- in case of conscription of the employee to perform extraordinary service in time of crisis, or in case of performance of alternative service,
- during the entire period of pregnancy, maternity leave, parental leave or in case a single-parent (male and female) takes care of a child under the age of three,
- during the leave granted for the performance of a public office,
- at a time an employee is on the basis of a medical opinion, certified as temporarily unfit for night work.
However, this prohibition of notice does not apply to cases of termination:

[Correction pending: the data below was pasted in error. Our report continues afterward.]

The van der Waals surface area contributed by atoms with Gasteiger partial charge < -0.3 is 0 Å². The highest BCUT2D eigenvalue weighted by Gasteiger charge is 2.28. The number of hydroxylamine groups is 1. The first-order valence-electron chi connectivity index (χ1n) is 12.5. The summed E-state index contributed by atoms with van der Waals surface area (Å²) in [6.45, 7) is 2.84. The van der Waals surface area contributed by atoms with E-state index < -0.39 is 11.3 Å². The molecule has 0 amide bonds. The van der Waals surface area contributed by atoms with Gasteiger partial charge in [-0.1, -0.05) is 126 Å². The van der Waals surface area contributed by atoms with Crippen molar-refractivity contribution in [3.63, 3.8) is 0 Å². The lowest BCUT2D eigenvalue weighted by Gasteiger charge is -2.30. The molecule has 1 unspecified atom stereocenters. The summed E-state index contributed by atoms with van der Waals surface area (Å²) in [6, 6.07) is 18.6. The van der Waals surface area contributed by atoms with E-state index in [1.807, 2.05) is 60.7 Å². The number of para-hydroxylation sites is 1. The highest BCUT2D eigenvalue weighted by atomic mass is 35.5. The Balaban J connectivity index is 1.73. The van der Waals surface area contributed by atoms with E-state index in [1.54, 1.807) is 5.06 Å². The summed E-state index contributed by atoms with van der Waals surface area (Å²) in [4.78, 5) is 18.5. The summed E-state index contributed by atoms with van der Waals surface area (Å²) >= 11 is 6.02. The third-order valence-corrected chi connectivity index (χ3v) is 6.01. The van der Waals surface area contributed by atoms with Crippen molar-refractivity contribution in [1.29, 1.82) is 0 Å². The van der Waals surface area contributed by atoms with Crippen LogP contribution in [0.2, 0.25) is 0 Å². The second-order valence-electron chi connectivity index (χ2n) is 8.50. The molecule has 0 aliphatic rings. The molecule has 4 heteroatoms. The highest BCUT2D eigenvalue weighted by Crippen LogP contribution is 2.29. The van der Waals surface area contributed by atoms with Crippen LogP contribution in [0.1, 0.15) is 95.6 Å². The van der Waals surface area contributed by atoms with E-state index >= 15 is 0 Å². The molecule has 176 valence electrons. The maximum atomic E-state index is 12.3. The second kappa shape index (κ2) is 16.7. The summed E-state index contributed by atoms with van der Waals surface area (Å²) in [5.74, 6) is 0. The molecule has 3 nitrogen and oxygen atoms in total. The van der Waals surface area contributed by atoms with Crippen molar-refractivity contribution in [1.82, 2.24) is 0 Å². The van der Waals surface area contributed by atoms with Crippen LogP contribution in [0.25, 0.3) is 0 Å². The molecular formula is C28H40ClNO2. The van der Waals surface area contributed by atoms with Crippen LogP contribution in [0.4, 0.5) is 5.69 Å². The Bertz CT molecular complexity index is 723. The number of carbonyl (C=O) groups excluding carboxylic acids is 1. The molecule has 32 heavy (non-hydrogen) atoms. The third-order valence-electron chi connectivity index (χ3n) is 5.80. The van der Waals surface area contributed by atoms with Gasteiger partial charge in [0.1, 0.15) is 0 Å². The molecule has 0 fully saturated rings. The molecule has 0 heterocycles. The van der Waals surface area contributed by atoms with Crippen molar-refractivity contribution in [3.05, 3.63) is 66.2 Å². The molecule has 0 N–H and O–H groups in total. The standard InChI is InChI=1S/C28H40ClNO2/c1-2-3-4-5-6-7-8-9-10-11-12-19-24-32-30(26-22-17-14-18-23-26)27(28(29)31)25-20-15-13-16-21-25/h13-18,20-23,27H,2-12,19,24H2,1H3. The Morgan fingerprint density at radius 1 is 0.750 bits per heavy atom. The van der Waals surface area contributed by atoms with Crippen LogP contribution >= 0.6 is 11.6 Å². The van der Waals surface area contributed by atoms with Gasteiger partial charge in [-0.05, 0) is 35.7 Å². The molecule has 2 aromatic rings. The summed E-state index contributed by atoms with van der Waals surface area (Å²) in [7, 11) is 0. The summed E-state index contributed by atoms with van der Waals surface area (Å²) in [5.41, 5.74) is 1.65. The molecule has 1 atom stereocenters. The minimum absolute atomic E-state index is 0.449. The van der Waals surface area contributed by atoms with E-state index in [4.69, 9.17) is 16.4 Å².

* for reasons justifying immediate termination unless concerning employee on maternity leave or on parental leave,
* for other breaches of labour discipline unless concerning a pregnant employee, an employee on maternity leave or on parental leave (male and female),
* in the event of cessation of activities or relocation of the employer's business,
* if the employee has lost by his/her own fault the preconditions for the performance of the agreed work pursuant to a special law.
See also sec. 240(7) LC: Employees' representatives which include trade union members, members of a works council or a works trustee, during their term in office and for one year after its termination, shall be protected against measures which could damage them, including the termination of the employment relationship and which could be motivated by their position or activity.